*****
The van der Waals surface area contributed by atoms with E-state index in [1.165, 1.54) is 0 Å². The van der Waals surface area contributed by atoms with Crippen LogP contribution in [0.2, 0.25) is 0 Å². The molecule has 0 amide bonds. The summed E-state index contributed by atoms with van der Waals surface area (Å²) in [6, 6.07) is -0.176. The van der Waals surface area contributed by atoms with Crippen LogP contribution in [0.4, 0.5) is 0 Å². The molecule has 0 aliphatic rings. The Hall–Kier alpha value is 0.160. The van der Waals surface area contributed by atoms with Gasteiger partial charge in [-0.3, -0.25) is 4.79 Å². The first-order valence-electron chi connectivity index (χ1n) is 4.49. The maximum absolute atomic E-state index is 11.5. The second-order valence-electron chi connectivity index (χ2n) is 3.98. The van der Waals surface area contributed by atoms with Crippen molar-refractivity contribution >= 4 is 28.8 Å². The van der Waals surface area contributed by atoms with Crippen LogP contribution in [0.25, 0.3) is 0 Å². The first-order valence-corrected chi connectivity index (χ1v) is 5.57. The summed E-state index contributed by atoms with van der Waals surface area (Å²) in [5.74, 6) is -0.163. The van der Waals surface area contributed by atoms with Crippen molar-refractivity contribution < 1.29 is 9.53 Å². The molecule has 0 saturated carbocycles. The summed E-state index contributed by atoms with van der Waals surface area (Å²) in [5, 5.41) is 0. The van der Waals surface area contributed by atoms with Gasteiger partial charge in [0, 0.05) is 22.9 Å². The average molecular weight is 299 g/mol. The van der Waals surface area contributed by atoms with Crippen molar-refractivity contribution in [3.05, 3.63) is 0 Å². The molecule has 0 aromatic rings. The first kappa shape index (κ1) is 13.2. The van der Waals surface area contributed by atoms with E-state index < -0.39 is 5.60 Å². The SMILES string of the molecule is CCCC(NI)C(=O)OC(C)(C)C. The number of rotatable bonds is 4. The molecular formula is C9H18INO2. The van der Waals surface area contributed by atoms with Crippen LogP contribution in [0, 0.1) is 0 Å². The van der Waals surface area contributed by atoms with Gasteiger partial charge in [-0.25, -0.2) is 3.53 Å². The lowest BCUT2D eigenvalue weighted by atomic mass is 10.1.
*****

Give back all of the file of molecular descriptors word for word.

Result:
The van der Waals surface area contributed by atoms with E-state index in [1.165, 1.54) is 0 Å². The van der Waals surface area contributed by atoms with Crippen LogP contribution in [0.2, 0.25) is 0 Å². The molecule has 0 amide bonds. The summed E-state index contributed by atoms with van der Waals surface area (Å²) in [6, 6.07) is -0.176. The van der Waals surface area contributed by atoms with Crippen LogP contribution in [0.4, 0.5) is 0 Å². The molecule has 0 aliphatic rings. The Hall–Kier alpha value is 0.160. The van der Waals surface area contributed by atoms with Gasteiger partial charge in [-0.3, -0.25) is 4.79 Å². The first-order valence-electron chi connectivity index (χ1n) is 4.49. The maximum absolute atomic E-state index is 11.5. The second-order valence-electron chi connectivity index (χ2n) is 3.98. The van der Waals surface area contributed by atoms with Crippen molar-refractivity contribution >= 4 is 28.8 Å². The van der Waals surface area contributed by atoms with Crippen LogP contribution in [0.25, 0.3) is 0 Å². The first-order valence-corrected chi connectivity index (χ1v) is 5.57. The summed E-state index contributed by atoms with van der Waals surface area (Å²) in [5.74, 6) is -0.163. The van der Waals surface area contributed by atoms with Crippen molar-refractivity contribution < 1.29 is 9.53 Å². The molecule has 0 saturated carbocycles. The summed E-state index contributed by atoms with van der Waals surface area (Å²) in [5, 5.41) is 0. The van der Waals surface area contributed by atoms with Gasteiger partial charge in [0, 0.05) is 22.9 Å². The average molecular weight is 299 g/mol. The van der Waals surface area contributed by atoms with Crippen molar-refractivity contribution in [3.05, 3.63) is 0 Å². The molecule has 0 aromatic rings. The first kappa shape index (κ1) is 13.2. The van der Waals surface area contributed by atoms with E-state index < -0.39 is 5.60 Å². The SMILES string of the molecule is CCCC(NI)C(=O)OC(C)(C)C. The number of rotatable bonds is 4. The molecular formula is C9H18INO2. The van der Waals surface area contributed by atoms with Crippen LogP contribution in [0, 0.1) is 0 Å². The van der Waals surface area contributed by atoms with Gasteiger partial charge in [-0.25, -0.2) is 3.53 Å². The lowest BCUT2D eigenvalue weighted by atomic mass is 10.1.